The sun lights up the sky behind the U.S. Capitol Building.
Mark Wilson, Getty Images

WASHINGTON — In the long history of government shutdowns, this one was a record: the shortest ever.

The lapse in federal funding lasted less than 6 hours—with the government officially unfunded from 12:01 a.m. on Friday to about 5:30 a.m. when lawmakers scrambled to pass a six-week spending bill.

President Trump tweeted at about 8:30 ET Friday morning that he had signed the bill, officially restarting the flow of federal funds.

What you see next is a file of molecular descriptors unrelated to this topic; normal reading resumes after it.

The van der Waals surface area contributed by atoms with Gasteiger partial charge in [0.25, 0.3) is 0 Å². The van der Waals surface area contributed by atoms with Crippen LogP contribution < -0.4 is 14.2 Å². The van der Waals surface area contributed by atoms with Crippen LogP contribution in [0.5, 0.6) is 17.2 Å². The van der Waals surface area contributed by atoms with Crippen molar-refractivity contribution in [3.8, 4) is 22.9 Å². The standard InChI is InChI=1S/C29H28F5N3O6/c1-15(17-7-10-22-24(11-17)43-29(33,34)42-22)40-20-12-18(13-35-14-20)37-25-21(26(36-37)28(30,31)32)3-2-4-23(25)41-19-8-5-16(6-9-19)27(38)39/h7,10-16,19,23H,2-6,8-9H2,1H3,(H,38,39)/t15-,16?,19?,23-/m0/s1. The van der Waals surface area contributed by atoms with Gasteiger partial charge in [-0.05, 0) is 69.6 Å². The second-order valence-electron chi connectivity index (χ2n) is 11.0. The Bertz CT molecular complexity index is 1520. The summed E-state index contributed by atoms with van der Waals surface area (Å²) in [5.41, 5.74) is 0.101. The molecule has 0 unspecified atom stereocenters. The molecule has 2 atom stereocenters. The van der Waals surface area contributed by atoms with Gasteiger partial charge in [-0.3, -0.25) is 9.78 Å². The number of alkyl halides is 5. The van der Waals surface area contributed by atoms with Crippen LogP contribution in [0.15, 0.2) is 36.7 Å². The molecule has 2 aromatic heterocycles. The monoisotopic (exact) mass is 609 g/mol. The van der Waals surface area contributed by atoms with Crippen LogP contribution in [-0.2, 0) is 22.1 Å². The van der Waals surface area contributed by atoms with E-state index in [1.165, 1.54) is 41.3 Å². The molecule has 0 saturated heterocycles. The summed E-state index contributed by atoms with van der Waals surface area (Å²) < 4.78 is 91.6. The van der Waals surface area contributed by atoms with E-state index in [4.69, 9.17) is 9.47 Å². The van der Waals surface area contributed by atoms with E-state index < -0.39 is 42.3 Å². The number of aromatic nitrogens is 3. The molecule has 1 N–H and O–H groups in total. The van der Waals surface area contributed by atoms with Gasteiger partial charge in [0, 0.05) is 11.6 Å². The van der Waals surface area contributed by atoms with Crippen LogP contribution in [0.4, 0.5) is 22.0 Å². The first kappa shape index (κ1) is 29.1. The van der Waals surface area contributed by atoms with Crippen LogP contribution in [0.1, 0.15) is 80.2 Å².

This was the second shutdown in a month—and the 20th since the 1970s, according to a tally by the Congressional Research Service.

Four previous shutdowns, all in the 1980s, lasted just one day—but a full day—according the CRS data. The longest shutdown?

A 21-day spending impasse that stretched from Dec. 5, 1995 until Jan. 6, 1996—pitting then President Bill Clinton against then-House Speaker Newt Gingrich.

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